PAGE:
SOUTHERN INYO WEIGHS IN ON SUSTAINABLE RECREATION PROJECTS

 

The Eastern Sierra Sustainable Recreation Project, the brain child of Mammoth resident
John Wentworth, held its final Inyo County workshop in this initial series, last Thursday in Lone
Pine.

Mammoth Lakes Trails and Public Access (MLTPA) CEO John Wentworth addresses the crowd at the celebration of Recovery Act projects and the ribbon cutting and grand opening of the Mammoth Lakes Trail System.

Wentworth will take the show on the road, covering all of Mono County and finishing up
in Bishop late this year.
The goal of the workshops: develop up to eight recreational projects through the
environmental process and grant applications for funding, projects that increase or enhance the
tourist experience while still following the “leave no trace” philosophy.
The series is funded through a $618,750 grant from the Sierra Nevada Conservancy with
Prop. 68 monies.
The first two workshops were held in Bishop, drawing participation from northern Inyo
and Mammoth Lakes. The Southern Inyo version was uniquely Southern Inyo, starting with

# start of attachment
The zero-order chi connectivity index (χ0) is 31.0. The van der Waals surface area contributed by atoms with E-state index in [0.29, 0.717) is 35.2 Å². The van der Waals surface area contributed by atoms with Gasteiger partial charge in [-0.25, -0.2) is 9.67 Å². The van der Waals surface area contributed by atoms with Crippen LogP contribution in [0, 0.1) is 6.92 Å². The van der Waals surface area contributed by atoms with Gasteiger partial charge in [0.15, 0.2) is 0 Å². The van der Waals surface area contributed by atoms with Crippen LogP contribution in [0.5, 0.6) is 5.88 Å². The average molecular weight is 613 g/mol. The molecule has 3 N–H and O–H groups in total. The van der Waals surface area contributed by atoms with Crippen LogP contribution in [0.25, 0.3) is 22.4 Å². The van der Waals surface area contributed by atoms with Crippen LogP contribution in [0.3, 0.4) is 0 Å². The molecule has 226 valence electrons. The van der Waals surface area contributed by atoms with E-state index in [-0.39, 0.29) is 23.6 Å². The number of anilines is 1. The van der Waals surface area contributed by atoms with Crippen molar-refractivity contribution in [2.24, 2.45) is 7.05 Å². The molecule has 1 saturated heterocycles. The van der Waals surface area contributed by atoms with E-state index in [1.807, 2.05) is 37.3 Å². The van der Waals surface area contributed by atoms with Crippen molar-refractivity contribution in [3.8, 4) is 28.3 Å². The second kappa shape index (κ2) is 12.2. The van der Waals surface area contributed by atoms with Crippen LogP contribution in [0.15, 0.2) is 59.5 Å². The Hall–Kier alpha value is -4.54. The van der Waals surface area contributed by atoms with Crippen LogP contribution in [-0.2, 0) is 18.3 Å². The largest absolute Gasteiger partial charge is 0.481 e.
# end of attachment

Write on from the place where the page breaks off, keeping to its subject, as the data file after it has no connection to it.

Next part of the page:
Supervisor Matt Kingsley’s practical statement “what we need is infrastructure, like potable
water at County campgrounds.”
That practicality was echoed through the eight tables around which the roughly 60
participants gathered. Bathrooms headed up the list of challenges for the yellow table, followed
by trash, signage, ignorance (a recurring theme), accountability and multiple user groups.
Wentworth’s table went so far as to come up with an acronym, PLOP: people love our
potties.
The untapped opportunities included a host program, a vibrant tribal culture, the
Adventure Trails, but the recurring theme was education.
One opportunity that seems obvious but never came up in the first two workshops,
focused on the expansion of equestrian use.

While the Bishop workshop suggestions followed a fuzzy, warm theme, Lone Pine folks
are highly practical. One suggestion that wasn’t exposed to the public involved permits to climb
Mount Whitney: charge $5,000 for a permit. The monies would be refunded if the climbers
managed to make it back down under their own steam, not requiring emergency extrication.
The workshop series now heads north with the final meeting in Bishop, November 19.

 

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